Dan: You would’ve.
Matt: And I was like, “why are people gay?” And then the whole class bursts out laughing, there is not a dry eye in the household. And I was like, what on earth is going on? And he goes, “Matthew!”
Dan: You’re in trouble when he says your last name, or your full name.
Matt: When someone says your full name, you know you’re in trouble. And so he goes to me, “Matthew, that’s not appropriate, you need to see me after class.” As I was there, and I was a teacher’s pet – self-proclaimed teacher’s pet, that’s how much of a teacher’s pet I was – so I went back after class and I went up to him and I was like, “oh, before you answer my question, can I ask another one? Why did you respond that way?” And he goes, “you have to understand that a lot of parents would be very upset to find out that we’ve put ideas in kid’s heads today,” and I was like, “okay then…” And being that I didn’t even realise my own sexuality at the time, I didn’t realise how homophobic that was.
But then afterwards I was like, “okay so why do you think that people are gay?” And he ends up referencing a verse from Romans from the Bible, and the gist of it was that there was a community of people who sinned so often and so regularly that God gave them over to their lowest form of depravity, and only then did they end up sleeping with people of the same gender. So then he precurt that and was like, “so, sexual sin is really dangerous. If you start masturbating, then you’ll end up watching porn. And if you watch porn then you have sex out of wedlock. And if you have sex out of wedlock, then eventually you’ll end up just doing really depravious acts, like sleeping with the same gender and sleeping with animals.”
And so there I was in year six without realising even who I was yet, but having an understanding that gay and bestiality were in the same clan. I then went up to my friend and was like, “why did everyone laugh when I asked that question? I thought that was a pretty ordinary thing.” And he’s like, “oh don’t worry about it, it just looks bad because now people are gonna think you’re gay, because who would want to know that unless you were?” And that was probably the first time when I was like, “oh I’m not quite like everyone else in my age.”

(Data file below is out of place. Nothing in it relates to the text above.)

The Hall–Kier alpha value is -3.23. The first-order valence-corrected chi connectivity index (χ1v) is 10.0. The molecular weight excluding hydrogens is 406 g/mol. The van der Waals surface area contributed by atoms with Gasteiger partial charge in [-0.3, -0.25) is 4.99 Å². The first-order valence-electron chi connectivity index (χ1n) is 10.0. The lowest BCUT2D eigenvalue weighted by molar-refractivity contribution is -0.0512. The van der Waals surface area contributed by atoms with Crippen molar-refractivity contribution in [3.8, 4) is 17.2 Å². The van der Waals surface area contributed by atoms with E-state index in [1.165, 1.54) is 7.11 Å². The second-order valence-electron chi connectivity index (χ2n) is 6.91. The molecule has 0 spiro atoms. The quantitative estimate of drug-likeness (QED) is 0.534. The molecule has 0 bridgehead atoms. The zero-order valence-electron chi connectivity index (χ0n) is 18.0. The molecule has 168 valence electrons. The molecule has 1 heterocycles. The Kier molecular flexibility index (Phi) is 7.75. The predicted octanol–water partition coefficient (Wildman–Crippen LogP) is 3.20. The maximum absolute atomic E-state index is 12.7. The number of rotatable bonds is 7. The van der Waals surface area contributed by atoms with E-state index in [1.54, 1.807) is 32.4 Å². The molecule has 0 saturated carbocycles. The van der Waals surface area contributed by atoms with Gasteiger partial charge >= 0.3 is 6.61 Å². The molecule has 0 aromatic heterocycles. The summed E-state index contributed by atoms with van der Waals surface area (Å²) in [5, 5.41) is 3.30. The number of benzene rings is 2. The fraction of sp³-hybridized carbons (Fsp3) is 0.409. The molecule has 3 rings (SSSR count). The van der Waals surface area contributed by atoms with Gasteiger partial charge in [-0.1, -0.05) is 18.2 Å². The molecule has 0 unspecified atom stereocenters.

Dan: Um, for me I was in year seven and it was lunch time and I was sitting around with my friends – they were all girls – and randomly you know, conversation comes up and they’re like, “if you could be a boy or a girl what would it be?” and I’m like, “obviously boy! What kind of question is that? Like, we’re pretty much just living this life because we have to, you know? It just happened. It’s clearly, you know, boy. Anyway, you guys go.” And they all went around the circle and they were like, “I see the pros, I see the cons, but –”and I was just like, “…yeah cool,” and then I was pretty much like, okay. There was something different. And it was that I hadn’t thought the way they had felt, and I hadn’t – there was just essentially, something different within what we were talking about. I knew that my opinions were not shared, and that I was different, and so I started keeping them to myself because I wasn’t like anyone else.
Matt: I think that moment when I started hiding things was a little later because I didn’t – not ‘realise’, but I didn’t ‘know-know’. I went to probably year eight – and this is going to sound like a massive stereotype and a massive cliché so I’m really sorry.
Dan: He’s not sorry.
Matt: Brokeback Mountain came out when I was thirteen and I used to watch the Oscars with my mum every year, and she was like, “Matt, Brokeback Mountain is getting so much praise, you have to watch it.”
So I went to bed one night and I was watching Brokeback Mountain – and if anyone’s seen the movie, about twenty minutes in, there’s a certain scene that if you’re attracted to men, you’re like, “oh, I just blushed a little bit too hard and my heart is racing just a little bit too much.” And so I had this moment where I was laying in bed and was like, “why do I want to rewind the movie so badly, why am I blushing, why am I nervous when there’s no one here? What is this feeling?” And so I got just under halfway through the movie and was like, “oh my god you’re gay”. You are – well I’m not shearing sheep or climbing mountains – but –
Dan: You are gay.
Matt: I’m gay, yeah. And so that was sort of a bit of a, ‘I-don’t-know-how-to-take-this’ moment, and five minutes later there’s a scene in the movie where they find a body in a gulley and the dad’s like, “that’s what happens to gay people. They get murdered and they get castrated but more than that, the police don’t care. And their families don’t care because that’s what happens to gay people, they’re alone in this life.”
So that was the moment that I was then like, “oh okay, not only do I know that I’m gay, I now know that I need to keep that a secret because that’s not appropriate – it’s not appropriate to feel that way.”
Dan: Yeah that’s okay. Look, I don’t blame you. Heath, heart-throb, right? I’m just saying. I just personally think like, I miss him.
Matt: Yep. Beautiful man. So that was sort of the beginning for me, especially for the next three years. There was sort of this moment where I was constantly trying to hide a part of myself. And because of that, I had no self-confidence except for this character that I sort of created, that didn’t listen to Britney spears or Christina Aguilera.